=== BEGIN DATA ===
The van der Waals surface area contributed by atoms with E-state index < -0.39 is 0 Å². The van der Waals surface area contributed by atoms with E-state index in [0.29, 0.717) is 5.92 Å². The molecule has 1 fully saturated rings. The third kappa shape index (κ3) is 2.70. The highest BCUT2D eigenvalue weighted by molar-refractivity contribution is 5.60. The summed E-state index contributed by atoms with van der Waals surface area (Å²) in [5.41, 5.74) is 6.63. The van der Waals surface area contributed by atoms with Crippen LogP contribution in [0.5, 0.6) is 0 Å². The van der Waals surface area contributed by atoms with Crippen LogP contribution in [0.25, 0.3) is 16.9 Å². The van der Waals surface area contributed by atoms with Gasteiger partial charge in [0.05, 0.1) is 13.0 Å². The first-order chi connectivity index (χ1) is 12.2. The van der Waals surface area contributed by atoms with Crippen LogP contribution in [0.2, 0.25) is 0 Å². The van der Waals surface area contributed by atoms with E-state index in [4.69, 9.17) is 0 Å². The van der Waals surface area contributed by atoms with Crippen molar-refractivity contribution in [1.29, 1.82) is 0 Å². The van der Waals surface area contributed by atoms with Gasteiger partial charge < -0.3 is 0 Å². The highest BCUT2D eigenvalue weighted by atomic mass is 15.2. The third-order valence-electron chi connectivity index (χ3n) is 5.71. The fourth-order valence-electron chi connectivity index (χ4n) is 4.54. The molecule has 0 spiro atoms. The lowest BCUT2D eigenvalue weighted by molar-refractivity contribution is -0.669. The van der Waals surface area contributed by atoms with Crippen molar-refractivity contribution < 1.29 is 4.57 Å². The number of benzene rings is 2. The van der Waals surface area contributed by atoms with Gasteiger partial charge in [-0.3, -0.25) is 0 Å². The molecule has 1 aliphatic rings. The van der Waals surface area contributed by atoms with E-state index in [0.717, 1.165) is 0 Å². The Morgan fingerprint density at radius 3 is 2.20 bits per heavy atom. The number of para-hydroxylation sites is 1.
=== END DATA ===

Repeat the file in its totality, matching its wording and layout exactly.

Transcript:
The van der Waals surface area contributed by atoms with E-state index < -0.39 is 0 Å². The van der Waals surface area contributed by atoms with E-state index in [0.29, 0.717) is 5.92 Å². The molecule has 1 fully saturated rings. The third kappa shape index (κ3) is 2.70. The highest BCUT2D eigenvalue weighted by molar-refractivity contribution is 5.60. The summed E-state index contributed by atoms with van der Waals surface area (Å²) in [5.41, 5.74) is 6.63. The van der Waals surface area contributed by atoms with Crippen LogP contribution in [0.5, 0.6) is 0 Å². The van der Waals surface area contributed by atoms with Crippen LogP contribution in [0.25, 0.3) is 16.9 Å². The van der Waals surface area contributed by atoms with Gasteiger partial charge in [0.05, 0.1) is 13.0 Å². The first-order chi connectivity index (χ1) is 12.2. The van der Waals surface area contributed by atoms with Crippen LogP contribution in [0.2, 0.25) is 0 Å². The van der Waals surface area contributed by atoms with E-state index in [4.69, 9.17) is 0 Å². The van der Waals surface area contributed by atoms with Crippen molar-refractivity contribution in [1.29, 1.82) is 0 Å². The van der Waals surface area contributed by atoms with Gasteiger partial charge < -0.3 is 0 Å². The highest BCUT2D eigenvalue weighted by atomic mass is 15.2. The third-order valence-electron chi connectivity index (χ3n) is 5.71. The fourth-order valence-electron chi connectivity index (χ4n) is 4.54. The molecule has 0 spiro atoms. The lowest BCUT2D eigenvalue weighted by molar-refractivity contribution is -0.669. The van der Waals surface area contributed by atoms with Crippen molar-refractivity contribution < 1.29 is 4.57 Å². The number of benzene rings is 2. The van der Waals surface area contributed by atoms with Gasteiger partial charge in [-0.3, -0.25) is 0 Å². The molecule has 1 aliphatic rings. The van der Waals surface area contributed by atoms with E-state index in [0.717, 1.165) is 0 Å². The Morgan fingerprint density at radius 3 is 2.20 bits per heavy atom. The number of para-hydroxylation sites is 1.